Late Antiquity as a period has a complex history with moments when the issues pertaining to it seem to intensify. One of these was without a doubt the aftermath of World War I and reached its apex in 1923 during the International Congress of Historical Sciences in Brussels. The tragic events that had shaken Europe had a deep impact on historiography. In the aftermath of World War II, this trend was reversed on account of a progressive change of perspective and sensibility. In the last decades the favored epithets applied to Late Antiquity were “transformation”, “change”, “transition” and “evolution”. The idea of a “long” Late Antiquity has eventually superseded the previous discourse on when and why the Roman Empire declined. Instead of a caesura, the historical continuum, the longue durée, is stressed. The continuities between Christian Rome, Sasanian Iran, and Islam are being explored. Late Antiquity has become a popular subject of a historical research that is characterized by a wide variety of methods and a paradigm shift.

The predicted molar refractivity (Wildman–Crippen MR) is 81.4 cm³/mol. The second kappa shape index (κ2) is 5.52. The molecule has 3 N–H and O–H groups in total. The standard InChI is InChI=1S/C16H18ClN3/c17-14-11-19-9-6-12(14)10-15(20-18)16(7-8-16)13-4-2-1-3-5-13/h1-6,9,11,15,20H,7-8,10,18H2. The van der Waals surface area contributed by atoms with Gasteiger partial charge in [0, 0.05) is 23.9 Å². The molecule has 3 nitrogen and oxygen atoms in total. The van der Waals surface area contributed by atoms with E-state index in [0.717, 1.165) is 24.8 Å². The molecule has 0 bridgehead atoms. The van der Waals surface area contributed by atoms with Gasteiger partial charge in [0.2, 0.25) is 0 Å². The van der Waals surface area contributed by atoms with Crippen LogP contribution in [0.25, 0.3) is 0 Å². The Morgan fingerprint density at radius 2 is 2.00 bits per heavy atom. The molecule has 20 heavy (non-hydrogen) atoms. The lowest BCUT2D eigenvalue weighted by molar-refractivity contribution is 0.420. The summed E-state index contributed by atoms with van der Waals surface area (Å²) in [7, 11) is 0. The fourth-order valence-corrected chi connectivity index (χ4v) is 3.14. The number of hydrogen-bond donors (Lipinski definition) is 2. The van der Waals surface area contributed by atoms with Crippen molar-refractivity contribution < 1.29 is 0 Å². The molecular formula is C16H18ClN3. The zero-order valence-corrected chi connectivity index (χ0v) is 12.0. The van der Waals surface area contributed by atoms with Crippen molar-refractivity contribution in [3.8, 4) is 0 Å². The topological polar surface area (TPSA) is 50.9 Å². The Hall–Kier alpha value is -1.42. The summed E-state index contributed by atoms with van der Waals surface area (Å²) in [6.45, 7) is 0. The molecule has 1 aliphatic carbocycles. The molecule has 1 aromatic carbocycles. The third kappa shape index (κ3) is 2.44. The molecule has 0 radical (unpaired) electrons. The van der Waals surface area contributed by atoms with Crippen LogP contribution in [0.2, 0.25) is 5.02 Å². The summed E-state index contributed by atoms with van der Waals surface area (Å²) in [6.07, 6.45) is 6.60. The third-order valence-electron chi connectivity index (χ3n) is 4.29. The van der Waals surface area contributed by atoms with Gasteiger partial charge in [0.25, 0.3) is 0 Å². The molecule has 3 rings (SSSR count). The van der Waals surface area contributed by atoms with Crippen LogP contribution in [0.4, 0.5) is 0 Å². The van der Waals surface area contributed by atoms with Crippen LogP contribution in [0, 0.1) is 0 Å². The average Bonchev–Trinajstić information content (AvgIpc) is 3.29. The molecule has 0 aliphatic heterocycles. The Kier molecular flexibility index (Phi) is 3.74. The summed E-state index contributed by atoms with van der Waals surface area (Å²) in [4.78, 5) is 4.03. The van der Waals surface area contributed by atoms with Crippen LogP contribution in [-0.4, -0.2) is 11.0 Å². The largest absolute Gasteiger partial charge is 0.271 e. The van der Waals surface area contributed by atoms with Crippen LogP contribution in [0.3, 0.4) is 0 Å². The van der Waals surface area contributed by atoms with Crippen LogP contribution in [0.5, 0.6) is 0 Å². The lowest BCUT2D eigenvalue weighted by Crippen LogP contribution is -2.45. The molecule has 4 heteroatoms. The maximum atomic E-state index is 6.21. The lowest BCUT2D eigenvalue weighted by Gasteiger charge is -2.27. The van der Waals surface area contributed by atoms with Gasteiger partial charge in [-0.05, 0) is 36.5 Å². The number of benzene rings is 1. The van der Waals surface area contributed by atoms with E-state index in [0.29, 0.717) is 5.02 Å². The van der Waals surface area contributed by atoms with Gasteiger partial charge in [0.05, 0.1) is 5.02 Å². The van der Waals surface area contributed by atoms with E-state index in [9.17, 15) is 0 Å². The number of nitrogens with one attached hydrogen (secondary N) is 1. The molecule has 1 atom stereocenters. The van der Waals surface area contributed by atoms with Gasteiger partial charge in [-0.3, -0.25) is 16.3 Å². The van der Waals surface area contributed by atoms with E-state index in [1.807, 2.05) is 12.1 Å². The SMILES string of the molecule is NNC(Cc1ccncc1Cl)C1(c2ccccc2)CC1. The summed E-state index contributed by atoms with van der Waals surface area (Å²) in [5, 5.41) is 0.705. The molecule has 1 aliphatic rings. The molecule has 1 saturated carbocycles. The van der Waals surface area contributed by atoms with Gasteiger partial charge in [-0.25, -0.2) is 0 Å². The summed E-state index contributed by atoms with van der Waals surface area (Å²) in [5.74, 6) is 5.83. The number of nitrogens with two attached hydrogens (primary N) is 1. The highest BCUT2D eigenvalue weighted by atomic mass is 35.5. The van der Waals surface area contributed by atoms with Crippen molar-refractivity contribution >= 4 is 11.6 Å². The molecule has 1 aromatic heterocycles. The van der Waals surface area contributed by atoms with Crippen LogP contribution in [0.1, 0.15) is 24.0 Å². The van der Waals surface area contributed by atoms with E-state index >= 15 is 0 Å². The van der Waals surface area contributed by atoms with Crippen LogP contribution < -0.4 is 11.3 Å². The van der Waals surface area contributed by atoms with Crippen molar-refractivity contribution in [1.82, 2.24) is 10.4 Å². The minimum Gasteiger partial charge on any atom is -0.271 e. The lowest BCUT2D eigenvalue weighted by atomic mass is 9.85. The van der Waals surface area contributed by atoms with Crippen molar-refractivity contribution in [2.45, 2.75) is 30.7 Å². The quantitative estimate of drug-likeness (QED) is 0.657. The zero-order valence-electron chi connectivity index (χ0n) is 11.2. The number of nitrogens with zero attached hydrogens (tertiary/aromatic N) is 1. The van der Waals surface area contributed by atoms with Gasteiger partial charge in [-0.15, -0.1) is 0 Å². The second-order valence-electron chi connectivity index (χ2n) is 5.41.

Part of the book: Antiquity and Its Reception